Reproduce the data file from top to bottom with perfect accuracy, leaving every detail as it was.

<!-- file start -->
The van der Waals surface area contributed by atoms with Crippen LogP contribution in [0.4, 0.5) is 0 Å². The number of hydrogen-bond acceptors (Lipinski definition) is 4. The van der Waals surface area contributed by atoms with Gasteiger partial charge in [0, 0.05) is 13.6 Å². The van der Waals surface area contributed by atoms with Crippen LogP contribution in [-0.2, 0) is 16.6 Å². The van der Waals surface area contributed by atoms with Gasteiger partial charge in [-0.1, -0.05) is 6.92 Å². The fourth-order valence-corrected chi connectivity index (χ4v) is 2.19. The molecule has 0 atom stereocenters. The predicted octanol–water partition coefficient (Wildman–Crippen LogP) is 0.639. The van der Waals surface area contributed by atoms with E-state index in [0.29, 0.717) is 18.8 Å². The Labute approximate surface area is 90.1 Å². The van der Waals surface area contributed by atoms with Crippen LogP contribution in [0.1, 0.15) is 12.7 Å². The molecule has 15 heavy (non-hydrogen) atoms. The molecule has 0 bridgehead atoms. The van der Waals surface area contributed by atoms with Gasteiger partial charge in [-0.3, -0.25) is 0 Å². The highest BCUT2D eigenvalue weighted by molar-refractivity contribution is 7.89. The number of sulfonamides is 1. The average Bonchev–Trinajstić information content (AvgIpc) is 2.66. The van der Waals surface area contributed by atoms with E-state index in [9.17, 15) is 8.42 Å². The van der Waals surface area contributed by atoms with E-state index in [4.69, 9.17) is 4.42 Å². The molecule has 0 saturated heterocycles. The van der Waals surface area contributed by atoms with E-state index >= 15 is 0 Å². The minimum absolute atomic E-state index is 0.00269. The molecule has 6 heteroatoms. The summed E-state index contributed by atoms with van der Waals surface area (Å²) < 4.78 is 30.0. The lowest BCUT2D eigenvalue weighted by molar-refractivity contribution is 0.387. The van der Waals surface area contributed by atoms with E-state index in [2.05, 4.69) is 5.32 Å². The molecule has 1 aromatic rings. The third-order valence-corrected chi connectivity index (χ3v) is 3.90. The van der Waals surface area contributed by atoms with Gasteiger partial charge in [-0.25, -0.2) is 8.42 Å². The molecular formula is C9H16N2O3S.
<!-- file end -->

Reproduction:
The van der Waals surface area contributed by atoms with Crippen LogP contribution in [0.4, 0.5) is 0 Å². The number of hydrogen-bond acceptors (Lipinski definition) is 4. The van der Waals surface area contributed by atoms with Gasteiger partial charge in [0, 0.05) is 13.6 Å². The van der Waals surface area contributed by atoms with Crippen LogP contribution in [-0.2, 0) is 16.6 Å². The van der Waals surface area contributed by atoms with Gasteiger partial charge in [-0.1, -0.05) is 6.92 Å². The fourth-order valence-corrected chi connectivity index (χ4v) is 2.19. The molecule has 0 atom stereocenters. The predicted octanol–water partition coefficient (Wildman–Crippen LogP) is 0.639. The van der Waals surface area contributed by atoms with E-state index in [0.29, 0.717) is 18.8 Å². The Labute approximate surface area is 90.1 Å². The van der Waals surface area contributed by atoms with Crippen LogP contribution in [0.1, 0.15) is 12.7 Å². The molecule has 15 heavy (non-hydrogen) atoms. The molecule has 0 bridgehead atoms. The van der Waals surface area contributed by atoms with Gasteiger partial charge in [-0.3, -0.25) is 0 Å². The highest BCUT2D eigenvalue weighted by molar-refractivity contribution is 7.89. The number of sulfonamides is 1. The average Bonchev–Trinajstić information content (AvgIpc) is 2.66. The van der Waals surface area contributed by atoms with E-state index in [9.17, 15) is 8.42 Å². The van der Waals surface area contributed by atoms with E-state index in [4.69, 9.17) is 4.42 Å². The molecule has 0 saturated heterocycles. The van der Waals surface area contributed by atoms with E-state index >= 15 is 0 Å². The minimum absolute atomic E-state index is 0.00269. The molecule has 6 heteroatoms. The summed E-state index contributed by atoms with van der Waals surface area (Å²) < 4.78 is 30.0. The lowest BCUT2D eigenvalue weighted by molar-refractivity contribution is 0.387. The van der Waals surface area contributed by atoms with E-state index in [2.05, 4.69) is 5.32 Å². The molecule has 1 aromatic rings. The third-order valence-corrected chi connectivity index (χ3v) is 3.90. The van der Waals surface area contributed by atoms with Gasteiger partial charge in [-0.25, -0.2) is 8.42 Å². The molecular formula is C9H16N2O3S.